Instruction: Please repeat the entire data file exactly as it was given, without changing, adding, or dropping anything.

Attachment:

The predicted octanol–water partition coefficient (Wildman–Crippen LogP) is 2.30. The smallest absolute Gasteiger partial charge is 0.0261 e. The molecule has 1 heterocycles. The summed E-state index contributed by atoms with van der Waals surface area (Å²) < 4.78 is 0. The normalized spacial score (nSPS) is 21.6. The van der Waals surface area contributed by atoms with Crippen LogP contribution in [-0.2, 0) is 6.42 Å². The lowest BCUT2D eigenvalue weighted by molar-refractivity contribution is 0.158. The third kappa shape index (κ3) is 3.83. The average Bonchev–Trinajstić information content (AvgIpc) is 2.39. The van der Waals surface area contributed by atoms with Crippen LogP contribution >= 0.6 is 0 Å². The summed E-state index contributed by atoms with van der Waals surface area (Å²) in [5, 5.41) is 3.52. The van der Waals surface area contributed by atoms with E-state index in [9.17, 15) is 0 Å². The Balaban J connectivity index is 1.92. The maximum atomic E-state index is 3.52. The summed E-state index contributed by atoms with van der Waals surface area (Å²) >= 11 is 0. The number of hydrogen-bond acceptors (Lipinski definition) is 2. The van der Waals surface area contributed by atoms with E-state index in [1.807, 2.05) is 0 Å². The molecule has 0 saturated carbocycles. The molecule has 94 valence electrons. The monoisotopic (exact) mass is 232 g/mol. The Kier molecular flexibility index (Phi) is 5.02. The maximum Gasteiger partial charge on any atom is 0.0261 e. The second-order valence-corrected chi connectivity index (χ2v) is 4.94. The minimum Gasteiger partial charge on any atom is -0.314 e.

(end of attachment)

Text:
The predicted octanol–water partition coefficient (Wildman–Crippen LogP) is 2.30. The smallest absolute Gasteiger partial charge is 0.0261 e. The molecule has 1 heterocycles. The summed E-state index contributed by atoms with van der Waals surface area (Å²) < 4.78 is 0. The normalized spacial score (nSPS) is 21.6. The van der Waals surface area contributed by atoms with Crippen LogP contribution in [-0.2, 0) is 6.42 Å². The lowest BCUT2D eigenvalue weighted by molar-refractivity contribution is 0.158. The third kappa shape index (κ3) is 3.83. The average Bonchev–Trinajstić information content (AvgIpc) is 2.39. The van der Waals surface area contributed by atoms with Crippen LogP contribution >= 0.6 is 0 Å². The summed E-state index contributed by atoms with van der Waals surface area (Å²) in [5, 5.41) is 3.52. The van der Waals surface area contributed by atoms with E-state index in [9.17, 15) is 0 Å². The Balaban J connectivity index is 1.92. The maximum atomic E-state index is 3.52. The summed E-state index contributed by atoms with van der Waals surface area (Å²) >= 11 is 0. The number of hydrogen-bond acceptors (Lipinski definition) is 2. The van der Waals surface area contributed by atoms with E-state index in [1.807, 2.05) is 0 Å². The molecule has 0 saturated carbocycles. The molecule has 94 valence electrons. The monoisotopic (exact) mass is 232 g/mol. The Kier molecular flexibility index (Phi) is 5.02. The maximum Gasteiger partial charge on any atom is 0.0261 e. The second-order valence-corrected chi connectivity index (χ2v) is 4.94. The minimum Gasteiger partial charge on any atom is -0.314 e.